Returning to something you left over a year ago, without really thinking about it in the meantime is strange. As if it had just been stuffed in a drawer, a safe place but then completely forgotten about. As a band, we didn't write many songs (I think maybe 12 or 13 over two years) but they were all damn good. If you play lots of gigs, you get tight and it just ends up being really reflexive.
Here's a little insight into the writing of the four songs on the session, which looking back certainly provides a lyrical insight into the rollercoaster bedlam that was my second year at university, spent playing the long game, chasing the dream and trying to prevent the inevitable hangover:
What About The Frames?
By the end this had become our intro song. We liked to start with a bang. Lyrically, it recounts a friend’s 21st party with a free bar. To this day, I still don’t think I’ve ever seen that many people that fucked in one room. Upon falling out of a taxi on the Strand to get our connecting nightbus eastside, we encountered some youths who accused one of our lot to be looking at his bird. They weren’t looking to reason, however, requiring no reason to unleash punches left / right / centre. Our good friend, Tom, got a stiletto to the head for his troubles, Robin (guitars / vocals) lost his phone and I got my glasses smashed into wiry little pieces. My dismay at the damage to my specs forms the angry, but humourous backbone of the song.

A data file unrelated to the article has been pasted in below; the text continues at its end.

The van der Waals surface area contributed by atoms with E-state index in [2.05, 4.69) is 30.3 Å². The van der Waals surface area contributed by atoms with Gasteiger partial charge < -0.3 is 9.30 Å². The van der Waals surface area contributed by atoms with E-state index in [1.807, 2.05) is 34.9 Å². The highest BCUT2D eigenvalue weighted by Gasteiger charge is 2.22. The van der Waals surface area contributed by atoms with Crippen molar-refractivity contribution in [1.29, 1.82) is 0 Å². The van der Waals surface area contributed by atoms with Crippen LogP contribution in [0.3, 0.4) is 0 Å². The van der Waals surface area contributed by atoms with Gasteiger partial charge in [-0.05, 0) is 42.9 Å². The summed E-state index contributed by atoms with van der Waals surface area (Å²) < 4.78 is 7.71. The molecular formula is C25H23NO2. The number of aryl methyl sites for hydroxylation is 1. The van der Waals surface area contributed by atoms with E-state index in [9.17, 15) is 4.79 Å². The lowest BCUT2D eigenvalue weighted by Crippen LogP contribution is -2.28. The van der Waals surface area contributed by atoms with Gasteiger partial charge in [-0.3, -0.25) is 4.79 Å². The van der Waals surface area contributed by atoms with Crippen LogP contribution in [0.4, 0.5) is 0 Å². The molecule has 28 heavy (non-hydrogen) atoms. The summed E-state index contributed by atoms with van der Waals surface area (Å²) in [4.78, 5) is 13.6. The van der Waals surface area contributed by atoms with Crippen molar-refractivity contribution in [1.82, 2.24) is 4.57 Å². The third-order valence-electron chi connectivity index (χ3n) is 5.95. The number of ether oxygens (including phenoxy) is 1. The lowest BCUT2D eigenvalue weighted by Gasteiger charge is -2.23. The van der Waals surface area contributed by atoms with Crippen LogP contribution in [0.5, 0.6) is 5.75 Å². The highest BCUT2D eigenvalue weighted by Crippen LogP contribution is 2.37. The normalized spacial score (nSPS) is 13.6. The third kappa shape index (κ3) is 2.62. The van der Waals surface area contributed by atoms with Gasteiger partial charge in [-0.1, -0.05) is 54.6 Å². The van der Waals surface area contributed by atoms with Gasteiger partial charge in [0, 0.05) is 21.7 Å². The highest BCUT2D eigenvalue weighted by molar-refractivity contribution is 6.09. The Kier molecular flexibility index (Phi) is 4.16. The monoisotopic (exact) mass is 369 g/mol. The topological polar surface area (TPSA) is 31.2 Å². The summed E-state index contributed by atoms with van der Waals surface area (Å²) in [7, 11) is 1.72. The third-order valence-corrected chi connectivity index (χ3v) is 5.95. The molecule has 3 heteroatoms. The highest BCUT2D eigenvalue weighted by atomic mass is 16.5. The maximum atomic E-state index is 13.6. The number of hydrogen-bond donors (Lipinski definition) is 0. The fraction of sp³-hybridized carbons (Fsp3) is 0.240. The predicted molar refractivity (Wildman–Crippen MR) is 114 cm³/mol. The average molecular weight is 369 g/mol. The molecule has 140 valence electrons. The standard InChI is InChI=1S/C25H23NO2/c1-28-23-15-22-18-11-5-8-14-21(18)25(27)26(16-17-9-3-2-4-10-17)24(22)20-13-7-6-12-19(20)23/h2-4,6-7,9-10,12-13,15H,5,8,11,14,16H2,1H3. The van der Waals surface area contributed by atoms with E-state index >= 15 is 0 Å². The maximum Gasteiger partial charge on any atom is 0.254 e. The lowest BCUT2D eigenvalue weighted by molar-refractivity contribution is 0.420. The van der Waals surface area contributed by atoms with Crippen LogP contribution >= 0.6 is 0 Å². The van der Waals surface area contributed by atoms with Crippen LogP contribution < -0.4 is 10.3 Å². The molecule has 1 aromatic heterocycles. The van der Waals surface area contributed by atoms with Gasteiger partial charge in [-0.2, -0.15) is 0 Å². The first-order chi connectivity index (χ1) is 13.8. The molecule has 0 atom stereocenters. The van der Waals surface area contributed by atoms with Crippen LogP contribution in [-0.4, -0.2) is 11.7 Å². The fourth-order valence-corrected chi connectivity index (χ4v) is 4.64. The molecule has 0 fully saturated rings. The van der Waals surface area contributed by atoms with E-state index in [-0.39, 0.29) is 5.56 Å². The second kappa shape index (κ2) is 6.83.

All of My Respect
Built around a sterling Korg riff from Douglas, this badboy fuses a nice turn of phrase from Craig Clevenger’s Dermaphobia with that feeling of being half-awake, drooling on lecture notes whilst you long for the night before at some dark, dirty warehouse carpark supermarket supercool venue obviously getting down to a guitar solo from heaven.